From my side, a big part of why we raised the funding—we already talked about increasing marketing scale and allowing us to invest into new products. I also mentioned that I think distribution is the biggest headache for free-to-play companies. In practice that means that Huuuge has been actively investing in expanding our business into broader, mass-market casual games. There will be mass-market casual games coming from us fairly soon.
We’re not exclusively a social casino company. Many people in the industry have this perception of Huuuge as just a slots company, and I’ve always said we’re more than that. We do social games. When the new casual games hit the market, I think that will change the perception people have of Huuge. That’s exciting for us.
GamesBeat: Are your live operations also pretty demanding?
Gauffin: Yes, they are. We try to do live ops in multiple countries. Not all of them, but we have specific campaigns going on in specific parts of Asia-Pacific, like Hong Kong, that have been growing well for us. You need specific attention to do that. It helps if you have local cultural know-how. That’s why we expect the Asian part of our operation is going to grow significantly next year.
GamesBeat: How often do you do updates?
Anton: This year we’ve done less binary updates, but we’re doing daily events. When it comes to Huuuge Casino, our main app, every day there’s some sort of event or campaign going on. That takes a lot of effort from the team, to be able to run that type of 24/7 service. Also, the player base has grown. There’s been growth with our player services, VIP services, all the community stuff. We have some specific things going on in the game on a daily basis, and then binary updates bring in bigger feature updates. We try to keep up as high a pace as we can, keep the updates going to the market.
Our app has grown quite a bit size-wise. The product is more complex. Nowadays, developing features — we need to be sure a feature is going to help us improve our KPIs. If you add a new slot machine to Huuuge Casino, say, it’s not easy to figure out, “Okay, this feature is going to move the needle,” unless you do specific A/B tests. You have different groups that see a feature or don’t see it. That way you can figure out if what you’ve done improves the product matrix. It’s harder than you think to make that type of conclusion, because there’s so much going on in the game.
GamesBeat: If you look at the Eilers and Krejcik market share, I think in the last quarter they had you guys at number nine in the world in social casino games. $150 million in revenue seems like a lot, but when you consider how many companies in the space are bigger than you, it must feel a little daunting.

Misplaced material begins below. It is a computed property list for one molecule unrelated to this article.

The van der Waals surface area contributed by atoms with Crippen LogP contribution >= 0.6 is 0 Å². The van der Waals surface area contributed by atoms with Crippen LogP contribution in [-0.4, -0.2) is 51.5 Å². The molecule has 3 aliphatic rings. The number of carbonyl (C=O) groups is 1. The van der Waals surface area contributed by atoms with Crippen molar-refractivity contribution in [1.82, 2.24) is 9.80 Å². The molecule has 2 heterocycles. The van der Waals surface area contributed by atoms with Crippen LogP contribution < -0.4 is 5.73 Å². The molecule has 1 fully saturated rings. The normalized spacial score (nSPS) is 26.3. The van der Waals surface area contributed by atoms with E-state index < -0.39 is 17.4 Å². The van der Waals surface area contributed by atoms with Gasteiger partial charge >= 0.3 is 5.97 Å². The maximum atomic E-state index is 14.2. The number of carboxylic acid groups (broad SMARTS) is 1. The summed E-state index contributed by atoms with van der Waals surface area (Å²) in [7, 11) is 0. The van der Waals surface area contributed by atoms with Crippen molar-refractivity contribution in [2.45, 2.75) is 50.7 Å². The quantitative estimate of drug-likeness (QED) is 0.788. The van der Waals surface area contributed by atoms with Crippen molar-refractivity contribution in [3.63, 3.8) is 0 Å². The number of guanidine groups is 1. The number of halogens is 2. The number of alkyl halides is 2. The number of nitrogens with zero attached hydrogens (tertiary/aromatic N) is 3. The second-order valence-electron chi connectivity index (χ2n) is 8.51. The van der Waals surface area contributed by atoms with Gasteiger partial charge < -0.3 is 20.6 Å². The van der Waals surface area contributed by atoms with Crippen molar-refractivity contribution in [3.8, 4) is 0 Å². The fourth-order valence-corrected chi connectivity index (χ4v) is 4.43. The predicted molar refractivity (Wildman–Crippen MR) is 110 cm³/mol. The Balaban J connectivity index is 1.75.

Gauffin: Eilers also upgraded their market size forecast recently. They’re more optimistic about the growth of social casino for the next year. They’ve done the analysis and conclusion that even the DAUs playing social casino are no longer growing that much. The companies have become better at monetization. Many companies, like Playtika, haven’t been growing their DAUs, but they’re improving their conversions, how much people spend.
You’re right that we’ve grown a lot. $150 million is a significant amount of revenue. But we still have eight more companies ahead of us. It’s a pretty big niche category that we’re working to make more mass market. We’ve grown because we’ve approached the market from a new angle, offering a real time social experience, offering more cooperative gameplay, offering more active gameplay. We believe that if you look at the market a few years ahead — for us it feels obvious that the number one game in a few years’ time has to be this type of connected online game, rather than a single-player online experience, which many of the competing social casino products still are today.
GamesBeat: What’s your view of the Aristocrat acquisition?
Gauffin: Aristocrat bought one of the leaders in real-money gambling sites. In recent years they’ve had some of the best-performing, if not the very best in the land-based casino side. They’ve had great slots content. They bought Product Madness, which has been very successful, and they bought Plarium, expanding their digital gaming offering and adding new genres to their portfolio. And now Big Fish Games.
I obviously can’t comment too much on their motives, why they did that, but it’s my understanding that it’s been very clear for them to turn Aristocrat from an old-school land-based slot machine provider into a significant player in the digital gaming market. They’ve made some aggressive moves on the M&A side. Product Madness, the offerings there are beginning to attract hardcore slots players, because they have the Aristocrat content. It seems that when it comes to social casino, there’s a group of players who want to play the same machines you see in the land-based casinos. That’s what Product Madness has been doing.